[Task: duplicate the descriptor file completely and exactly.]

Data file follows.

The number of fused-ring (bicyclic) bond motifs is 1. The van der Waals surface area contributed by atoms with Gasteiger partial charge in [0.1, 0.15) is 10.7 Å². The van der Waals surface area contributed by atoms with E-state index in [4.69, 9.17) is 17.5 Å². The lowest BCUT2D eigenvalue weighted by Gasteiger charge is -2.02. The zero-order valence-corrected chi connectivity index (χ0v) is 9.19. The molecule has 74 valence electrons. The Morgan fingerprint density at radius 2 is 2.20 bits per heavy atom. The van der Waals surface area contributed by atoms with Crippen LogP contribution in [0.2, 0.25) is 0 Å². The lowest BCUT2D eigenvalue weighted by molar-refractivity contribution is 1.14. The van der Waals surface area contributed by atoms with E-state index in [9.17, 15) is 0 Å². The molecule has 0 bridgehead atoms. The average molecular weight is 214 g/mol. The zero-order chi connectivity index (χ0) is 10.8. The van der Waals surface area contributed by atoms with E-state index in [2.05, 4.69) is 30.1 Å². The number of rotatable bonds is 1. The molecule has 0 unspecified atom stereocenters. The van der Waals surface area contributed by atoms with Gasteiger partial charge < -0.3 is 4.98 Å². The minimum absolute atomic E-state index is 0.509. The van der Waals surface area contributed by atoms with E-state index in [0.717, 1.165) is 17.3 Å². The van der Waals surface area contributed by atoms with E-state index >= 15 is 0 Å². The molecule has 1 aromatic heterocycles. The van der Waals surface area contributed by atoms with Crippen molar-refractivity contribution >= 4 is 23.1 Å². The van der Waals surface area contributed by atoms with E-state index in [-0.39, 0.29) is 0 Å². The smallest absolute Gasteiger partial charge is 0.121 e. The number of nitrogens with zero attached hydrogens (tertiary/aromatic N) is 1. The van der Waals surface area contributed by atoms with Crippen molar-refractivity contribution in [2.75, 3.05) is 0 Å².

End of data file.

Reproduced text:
The number of fused-ring (bicyclic) bond motifs is 1. The van der Waals surface area contributed by atoms with Gasteiger partial charge in [0.1, 0.15) is 10.7 Å². The van der Waals surface area contributed by atoms with E-state index in [4.69, 9.17) is 17.5 Å². The lowest BCUT2D eigenvalue weighted by Gasteiger charge is -2.02. The zero-order valence-corrected chi connectivity index (χ0v) is 9.19. The molecule has 74 valence electrons. The Morgan fingerprint density at radius 2 is 2.20 bits per heavy atom. The van der Waals surface area contributed by atoms with Crippen LogP contribution in [0.2, 0.25) is 0 Å². The lowest BCUT2D eigenvalue weighted by molar-refractivity contribution is 1.14. The van der Waals surface area contributed by atoms with E-state index in [9.17, 15) is 0 Å². The molecule has 0 bridgehead atoms. The average molecular weight is 214 g/mol. The zero-order chi connectivity index (χ0) is 10.8. The van der Waals surface area contributed by atoms with E-state index in [2.05, 4.69) is 30.1 Å². The number of rotatable bonds is 1. The molecule has 0 unspecified atom stereocenters. The van der Waals surface area contributed by atoms with Gasteiger partial charge < -0.3 is 4.98 Å². The minimum absolute atomic E-state index is 0.509. The van der Waals surface area contributed by atoms with E-state index in [0.717, 1.165) is 17.3 Å². The van der Waals surface area contributed by atoms with E-state index >= 15 is 0 Å². The molecule has 1 aromatic heterocycles. The van der Waals surface area contributed by atoms with Crippen molar-refractivity contribution >= 4 is 23.1 Å². The van der Waals surface area contributed by atoms with E-state index in [-0.39, 0.29) is 0 Å². The smallest absolute Gasteiger partial charge is 0.121 e. The number of nitrogens with zero attached hydrogens (tertiary/aromatic N) is 1. The van der Waals surface area contributed by atoms with Crippen molar-refractivity contribution in [2.75, 3.05) is 0 Å².